How to Crimp Cat-5
Tools and Materials:
Measure your Cat-5 Cable carefully. Give yourself a couple of extra feet. It would suck if you went through all the work and made a perfect Cat-5 cable and then found it wasn't long enough. Too long is better than too short, however, remember that the maximum operable length of Cat-5 cable is 300 feet.
Strip about 3/4 inch of outer plastic shielding from the end of the cable-to-be. This extra amount is for adjustments in length later on. Be careful that you do not cut or nick any of the smaller wires inside. Even if you only nick the shielding but do not cut the wire itself, you have already degraded your cable to the point where it may be unusable. Do it over as many times as necessary. That's what your couple of extra feet are for. I recommend using single sharp razor, or one blade of a pair of scissors to score the outside of the shielding and then pull it off with your hands. This minimizes the danger of damaging the wires inside.
Once you have the outer shielding off, decide on your wiring scheme and line the wires up appropriately, making sure to smooth out the twists in the wires so they lay flat. This may take some practice.
There are various different wiring diagrams for non-crossover ethernet cabling. They really don't matter at all in the least, as long as the heads are absolutely identical on both ends. The electrons don't care what color the wire they are traveling over is.
Due to convention however, there are some different methodologies. These are viewed from left to right when you are looking at the bottom of the RJ-45 head. (The metal pins are on the bottom and the plastic clip thing is on the top)
568A goes W-Green, Green, W-Orange, Blue, W-Blue, Orange, W-Brown, Brown.
568B goes W-Orange, Orange, W-Green, Blue, W-Blue, Green, W-Brown, Brown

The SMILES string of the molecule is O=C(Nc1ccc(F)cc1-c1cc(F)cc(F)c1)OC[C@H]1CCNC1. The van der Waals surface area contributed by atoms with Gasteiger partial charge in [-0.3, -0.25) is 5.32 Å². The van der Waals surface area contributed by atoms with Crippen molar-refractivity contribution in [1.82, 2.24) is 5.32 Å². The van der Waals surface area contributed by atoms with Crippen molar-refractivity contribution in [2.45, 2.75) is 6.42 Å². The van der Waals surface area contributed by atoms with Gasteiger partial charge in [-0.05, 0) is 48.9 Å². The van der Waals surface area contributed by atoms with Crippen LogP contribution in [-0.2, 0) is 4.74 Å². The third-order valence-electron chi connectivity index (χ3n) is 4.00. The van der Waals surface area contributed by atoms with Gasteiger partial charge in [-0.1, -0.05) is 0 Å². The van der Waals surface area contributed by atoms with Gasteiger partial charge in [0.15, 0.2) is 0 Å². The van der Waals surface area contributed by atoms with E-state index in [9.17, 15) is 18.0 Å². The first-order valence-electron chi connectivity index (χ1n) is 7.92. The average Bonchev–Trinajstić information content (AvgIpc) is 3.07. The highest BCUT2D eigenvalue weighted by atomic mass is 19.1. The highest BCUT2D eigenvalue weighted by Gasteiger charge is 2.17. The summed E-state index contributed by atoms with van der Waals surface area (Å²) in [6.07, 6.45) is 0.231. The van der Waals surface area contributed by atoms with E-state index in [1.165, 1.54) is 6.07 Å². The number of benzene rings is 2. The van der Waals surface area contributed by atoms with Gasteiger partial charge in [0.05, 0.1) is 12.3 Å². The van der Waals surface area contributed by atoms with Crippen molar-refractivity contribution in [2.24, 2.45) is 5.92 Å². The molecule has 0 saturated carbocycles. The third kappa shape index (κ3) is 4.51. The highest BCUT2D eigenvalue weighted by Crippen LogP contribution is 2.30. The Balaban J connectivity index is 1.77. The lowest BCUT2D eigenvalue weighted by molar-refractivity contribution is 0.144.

I usually arrange it as Orange, W-Orange, Blue, W-Blue, Green, W-Green, Brown, W-Brown. But as I said earlier, it's just a matter of convention and there is no technical reason to do it in these prescribed orders.
Once you have the wires laying flat, it's time to cut them all to the same length. This is alot harder than it seems. It may take 3 or 4 cuts to get them to a satisfactory sameness because the twists in the wire shift as you move and as you try to fit the wires in the head, and if your wires are not all pushed up to the end of the head, and snagged firmly in the pin-prongs when you crimp, your cable will not work. Take your time. This isn't a race.
Final step. Time to crimp. Before you crimp, make sure the wires are all in the correct order (this is more important for the second head than the first, as you can simply emulate your mistake in the second head if you make one in the first) and pushed all the way up to the end of the head. If you crimp before you are ready, you will need to cut the ruined head off and start all over again. Once an RJ-45 Head has been crimped it cannot be reused.
Once that's all settled, shove the head in the crimper, being careful not to dislodge anything, and squeeze hard. If you don't squeeze hard, the prongs won't penetrate the wire and your cable won't work. Whale on that thing.
Repeat these steps for the other end of the cable.
Don't forget to test your cable with the cable tester before you run out to do anything important.